How to Repair Clear Parts on Plastic Model Kits

January 29, 2010 – 12:47 pm

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By Mace R. Abrams

Editors Note: I first saw Mace’s work through photographs but quickly realized that I seen it before - in big screen movies. Mace is a professional model builder/supervisor/rigger at Stageco and has honed his techniques in the high pressure field of motion picture development. His technique for cleaning up clear injection molded parts work great, and he was kind enough to write and article and take sample pictures. I have found it very useful and I hope that you do too - Alan Bussie

As your skill in model building grows, you begin to choose more advanced model kits. In these advanced subjects you will frequently encounter additional clear plastic pieces such as fuselage, cowls and walls or hulls. For example, there are several kits of military submarines that have clear sections of hull so you can see the interior compartments and deck levels. There is also the famous Monogram Visible B-17 and the LS Ki-109 with all clear fuselage and cowls.

No matter how careful you are in your construction, accidents do happen. Suddenly the transparent hull pieces or windows get clouded or scared from glue on your fingers or by a masked area lifting up while airbrushing. In fact, I made the “boo-boo of all time” by thinking that I could clear a transparent hull section as I clear coated the entire model. Now what do I do? The entire submarine interior that I worked so carefully to detail was now obscured by a fogged opaque hull half!

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Sample Damaged Clear Part

After thinking about the problem, I realized that when my windshield on my motorcycle is marred, I just carefully polish the windshield out. Also remember that even clear plastic surfaces are finished using extremely fine sanding and polishing techniques. So what is so different about the clear plastic in a model kit? The answer is – nothing - at least not when it comes to removing scratches, haze and unwanted material.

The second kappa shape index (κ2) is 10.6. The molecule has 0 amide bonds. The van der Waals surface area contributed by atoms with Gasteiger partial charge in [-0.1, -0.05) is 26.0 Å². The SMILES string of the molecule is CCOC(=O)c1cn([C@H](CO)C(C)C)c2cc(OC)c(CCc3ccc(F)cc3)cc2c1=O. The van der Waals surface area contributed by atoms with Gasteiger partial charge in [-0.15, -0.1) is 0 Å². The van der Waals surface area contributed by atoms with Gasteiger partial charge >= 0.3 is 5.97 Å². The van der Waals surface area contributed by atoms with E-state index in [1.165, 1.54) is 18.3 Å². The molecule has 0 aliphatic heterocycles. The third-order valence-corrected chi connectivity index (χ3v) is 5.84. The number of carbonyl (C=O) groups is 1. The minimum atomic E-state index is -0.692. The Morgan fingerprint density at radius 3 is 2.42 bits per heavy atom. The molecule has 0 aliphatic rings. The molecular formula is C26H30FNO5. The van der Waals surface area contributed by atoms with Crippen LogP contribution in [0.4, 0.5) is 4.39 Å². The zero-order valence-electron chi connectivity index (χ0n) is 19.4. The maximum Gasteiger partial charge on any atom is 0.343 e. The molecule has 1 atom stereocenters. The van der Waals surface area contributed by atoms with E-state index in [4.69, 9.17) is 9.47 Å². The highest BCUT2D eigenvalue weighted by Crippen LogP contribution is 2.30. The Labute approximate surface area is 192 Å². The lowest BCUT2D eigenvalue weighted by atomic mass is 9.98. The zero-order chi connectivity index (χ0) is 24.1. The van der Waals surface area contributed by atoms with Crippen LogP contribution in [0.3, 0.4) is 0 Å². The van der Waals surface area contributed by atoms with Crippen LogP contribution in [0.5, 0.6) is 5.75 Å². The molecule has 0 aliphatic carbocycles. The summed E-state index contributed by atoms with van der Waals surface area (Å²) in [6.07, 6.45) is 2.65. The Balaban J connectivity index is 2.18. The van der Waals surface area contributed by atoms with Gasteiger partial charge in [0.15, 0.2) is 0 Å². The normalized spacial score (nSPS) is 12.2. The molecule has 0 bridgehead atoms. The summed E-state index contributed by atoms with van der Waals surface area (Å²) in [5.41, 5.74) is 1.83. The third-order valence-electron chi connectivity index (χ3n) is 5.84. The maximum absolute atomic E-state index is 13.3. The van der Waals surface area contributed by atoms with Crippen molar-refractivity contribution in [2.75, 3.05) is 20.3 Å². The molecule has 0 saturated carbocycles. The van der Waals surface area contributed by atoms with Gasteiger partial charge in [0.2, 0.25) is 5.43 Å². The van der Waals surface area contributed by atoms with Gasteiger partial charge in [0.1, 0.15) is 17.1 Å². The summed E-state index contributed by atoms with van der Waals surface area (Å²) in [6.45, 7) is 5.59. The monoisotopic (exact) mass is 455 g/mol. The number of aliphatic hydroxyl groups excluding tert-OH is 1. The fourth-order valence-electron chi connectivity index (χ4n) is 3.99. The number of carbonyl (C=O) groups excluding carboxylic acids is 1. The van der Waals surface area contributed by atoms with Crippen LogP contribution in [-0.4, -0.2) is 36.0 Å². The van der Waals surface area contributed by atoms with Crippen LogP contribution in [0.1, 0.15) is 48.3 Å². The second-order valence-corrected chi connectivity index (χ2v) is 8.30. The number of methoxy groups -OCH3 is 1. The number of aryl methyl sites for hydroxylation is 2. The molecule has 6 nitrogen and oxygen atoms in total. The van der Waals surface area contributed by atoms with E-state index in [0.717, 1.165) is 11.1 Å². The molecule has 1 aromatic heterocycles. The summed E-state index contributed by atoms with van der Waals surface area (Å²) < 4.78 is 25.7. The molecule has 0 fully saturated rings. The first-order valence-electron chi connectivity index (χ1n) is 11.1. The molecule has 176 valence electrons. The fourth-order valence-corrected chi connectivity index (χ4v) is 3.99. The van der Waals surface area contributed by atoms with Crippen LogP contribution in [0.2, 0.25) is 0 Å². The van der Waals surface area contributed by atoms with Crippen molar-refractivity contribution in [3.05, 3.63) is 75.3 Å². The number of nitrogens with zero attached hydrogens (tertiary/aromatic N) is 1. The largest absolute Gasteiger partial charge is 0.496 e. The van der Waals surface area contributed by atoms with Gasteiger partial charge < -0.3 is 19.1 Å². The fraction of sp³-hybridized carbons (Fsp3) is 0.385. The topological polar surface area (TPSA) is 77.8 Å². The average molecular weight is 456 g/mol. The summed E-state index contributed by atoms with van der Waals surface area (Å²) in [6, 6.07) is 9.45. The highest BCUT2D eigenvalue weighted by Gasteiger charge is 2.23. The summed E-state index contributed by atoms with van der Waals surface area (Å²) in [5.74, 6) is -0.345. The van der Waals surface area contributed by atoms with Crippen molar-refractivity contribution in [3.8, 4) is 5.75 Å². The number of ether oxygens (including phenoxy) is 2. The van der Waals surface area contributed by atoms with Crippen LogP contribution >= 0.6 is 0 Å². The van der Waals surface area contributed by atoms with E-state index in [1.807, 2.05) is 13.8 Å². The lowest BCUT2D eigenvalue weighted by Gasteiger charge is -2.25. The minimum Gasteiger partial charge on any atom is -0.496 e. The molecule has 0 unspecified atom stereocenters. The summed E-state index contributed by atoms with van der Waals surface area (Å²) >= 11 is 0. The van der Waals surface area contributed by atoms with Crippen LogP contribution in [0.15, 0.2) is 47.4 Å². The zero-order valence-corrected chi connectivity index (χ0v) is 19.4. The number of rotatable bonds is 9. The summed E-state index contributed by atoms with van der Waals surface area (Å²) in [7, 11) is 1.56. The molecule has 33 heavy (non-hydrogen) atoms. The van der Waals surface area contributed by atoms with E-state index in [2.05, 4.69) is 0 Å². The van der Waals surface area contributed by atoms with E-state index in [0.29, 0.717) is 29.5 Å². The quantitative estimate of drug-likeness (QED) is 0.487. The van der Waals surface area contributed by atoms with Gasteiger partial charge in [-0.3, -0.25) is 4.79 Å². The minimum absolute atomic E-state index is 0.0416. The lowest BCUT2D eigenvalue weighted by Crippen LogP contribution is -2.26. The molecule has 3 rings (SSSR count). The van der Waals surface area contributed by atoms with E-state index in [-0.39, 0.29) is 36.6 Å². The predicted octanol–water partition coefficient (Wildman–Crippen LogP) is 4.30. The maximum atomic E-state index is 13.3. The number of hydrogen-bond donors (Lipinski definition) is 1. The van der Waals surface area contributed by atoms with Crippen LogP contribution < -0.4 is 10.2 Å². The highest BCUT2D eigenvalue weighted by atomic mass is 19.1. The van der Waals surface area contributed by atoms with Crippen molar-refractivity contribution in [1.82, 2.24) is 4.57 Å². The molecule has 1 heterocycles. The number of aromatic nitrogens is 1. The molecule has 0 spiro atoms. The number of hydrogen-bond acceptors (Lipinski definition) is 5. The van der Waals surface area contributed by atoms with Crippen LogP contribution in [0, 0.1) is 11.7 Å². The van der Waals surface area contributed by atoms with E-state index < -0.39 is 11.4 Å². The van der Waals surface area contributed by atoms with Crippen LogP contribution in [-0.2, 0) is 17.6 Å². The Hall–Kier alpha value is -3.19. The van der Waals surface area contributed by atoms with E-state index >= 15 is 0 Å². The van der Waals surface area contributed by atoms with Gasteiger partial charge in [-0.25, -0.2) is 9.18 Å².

Let’s start with the materials. You will need 400 and 1000 grit ‘wet-n-dry’ sandpaper and Novus 2 plastic polish.

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Required Material

 

I start carefully wet sanding the surfaces with 400 grit ‘wet-n-dry’ sandpaper until the majority of the material coating or the flaws in the clear plastic are removed. You can wet sand with water, but I like to add a few drops of dishwashing liquid to the water. This will keep the sandpaper from gumming up and will also make it last longer. Always remember to use a circular pattern when sanding.

 

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After 400 grit sanding

 

Once I am satisfied the majority flaws are removed, I switch to a 1000 ‘wet-n-dry’ grit sandpaper and wet sand to remove all flaws 400 grit scratches. The clear plastic should now look uniformly scuffed but don’t worry. It is suppose to look like that while at this stage.

 

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After 1000 grit sanding

Now the magic of restoring the surface back to a gleaming, clear transparency! At Harley-Davidson I buy a liquid for removing fine scratches in my bike’s windshield called Novus 2 Fine Scratch Remover. With a soft cloth and applying a slight bit of pressure, I apply the liquid in a circular motion and let it dry. Drying only takes a couple of minutes. With a soft cloth, buff off the scratch remover. You may have to do this a few times to fully restore the surface back to a crystal-clear piece of plastic.

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Applying Novus and Polishing

 

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After hand-buffing

 

Here is a suggestion for the Advanced User Only – Rather then using a cloth to apply the scratch remover and remove the dried liquid, I choose to use a Dewalt 18v drill with a very fine buffing pad. Keeping a constant speed (3/4 of full speed), I move the buffing pad smoothly over the area that the scratch remover has been applied to. You would absolutely be amazed how the clearness of the part is fully restored. A word of caution: Be very careful how fast you let the buffing wheel go and keep it wet with the polish. Never let a spinning buffing wheel remain in one spot. This can build up enough friction heat to create melted or burnt spots in the plastic. For small areas you can use a polishing pad on a Dremel.

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Power Drill with Buffing Pad

 

This method really does work magic. You can remove paint, CA fog, fingerprints and other gluing mistakes. In addition, you can create clear parts that are far superior to stock ones. Just carefully sand undamaged injection molded clear parts with 1000 grit sandpaper and polishing them as above. You will be amazed how much better they are than ‘out-of-the-box’ parts!

 

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